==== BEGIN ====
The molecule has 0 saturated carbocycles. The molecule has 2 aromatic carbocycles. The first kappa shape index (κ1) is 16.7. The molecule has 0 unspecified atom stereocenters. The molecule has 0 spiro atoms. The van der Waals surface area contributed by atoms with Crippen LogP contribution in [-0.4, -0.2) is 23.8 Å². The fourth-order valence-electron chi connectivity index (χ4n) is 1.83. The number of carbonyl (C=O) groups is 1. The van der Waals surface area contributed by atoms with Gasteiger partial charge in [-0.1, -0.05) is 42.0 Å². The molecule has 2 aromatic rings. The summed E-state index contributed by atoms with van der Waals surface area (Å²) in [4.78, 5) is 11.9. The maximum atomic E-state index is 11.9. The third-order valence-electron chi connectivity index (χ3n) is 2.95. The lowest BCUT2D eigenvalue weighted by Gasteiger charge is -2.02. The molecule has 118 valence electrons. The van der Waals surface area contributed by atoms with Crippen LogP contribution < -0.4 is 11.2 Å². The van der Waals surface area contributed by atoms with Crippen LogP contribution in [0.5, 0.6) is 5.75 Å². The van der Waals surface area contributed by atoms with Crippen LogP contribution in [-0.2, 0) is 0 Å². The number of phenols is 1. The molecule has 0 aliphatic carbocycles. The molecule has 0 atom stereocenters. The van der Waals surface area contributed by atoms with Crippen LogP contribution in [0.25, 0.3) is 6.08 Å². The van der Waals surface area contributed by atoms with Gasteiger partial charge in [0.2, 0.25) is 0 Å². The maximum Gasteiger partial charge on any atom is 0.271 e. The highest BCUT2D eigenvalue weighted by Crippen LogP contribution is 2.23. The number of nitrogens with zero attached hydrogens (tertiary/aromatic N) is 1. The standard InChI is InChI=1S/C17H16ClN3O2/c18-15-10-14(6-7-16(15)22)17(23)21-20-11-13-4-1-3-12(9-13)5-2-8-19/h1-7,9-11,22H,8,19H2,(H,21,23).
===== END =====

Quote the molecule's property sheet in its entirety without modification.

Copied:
The molecule has 0 saturated carbocycles. The molecule has 2 aromatic carbocycles. The first kappa shape index (κ1) is 16.7. The molecule has 0 unspecified atom stereocenters. The molecule has 0 spiro atoms. The van der Waals surface area contributed by atoms with Crippen LogP contribution in [-0.4, -0.2) is 23.8 Å². The fourth-order valence-electron chi connectivity index (χ4n) is 1.83. The number of carbonyl (C=O) groups is 1. The van der Waals surface area contributed by atoms with Gasteiger partial charge in [-0.1, -0.05) is 42.0 Å². The molecule has 2 aromatic rings. The summed E-state index contributed by atoms with van der Waals surface area (Å²) in [4.78, 5) is 11.9. The maximum atomic E-state index is 11.9. The third-order valence-electron chi connectivity index (χ3n) is 2.95. The lowest BCUT2D eigenvalue weighted by Gasteiger charge is -2.02. The molecule has 118 valence electrons. The van der Waals surface area contributed by atoms with Crippen LogP contribution < -0.4 is 11.2 Å². The van der Waals surface area contributed by atoms with Crippen LogP contribution in [0.5, 0.6) is 5.75 Å². The van der Waals surface area contributed by atoms with Crippen LogP contribution in [-0.2, 0) is 0 Å². The number of phenols is 1. The molecule has 0 aliphatic carbocycles. The molecule has 0 atom stereocenters. The van der Waals surface area contributed by atoms with Crippen LogP contribution in [0.25, 0.3) is 6.08 Å². The van der Waals surface area contributed by atoms with Gasteiger partial charge in [0.2, 0.25) is 0 Å². The maximum Gasteiger partial charge on any atom is 0.271 e. The highest BCUT2D eigenvalue weighted by Crippen LogP contribution is 2.23. The number of nitrogens with zero attached hydrogens (tertiary/aromatic N) is 1. The standard InChI is InChI=1S/C17H16ClN3O2/c18-15-10-14(6-7-16(15)22)17(23)21-20-11-13-4-1-3-12(9-13)5-2-8-19/h1-7,9-11,22H,8,19H2,(H,21,23).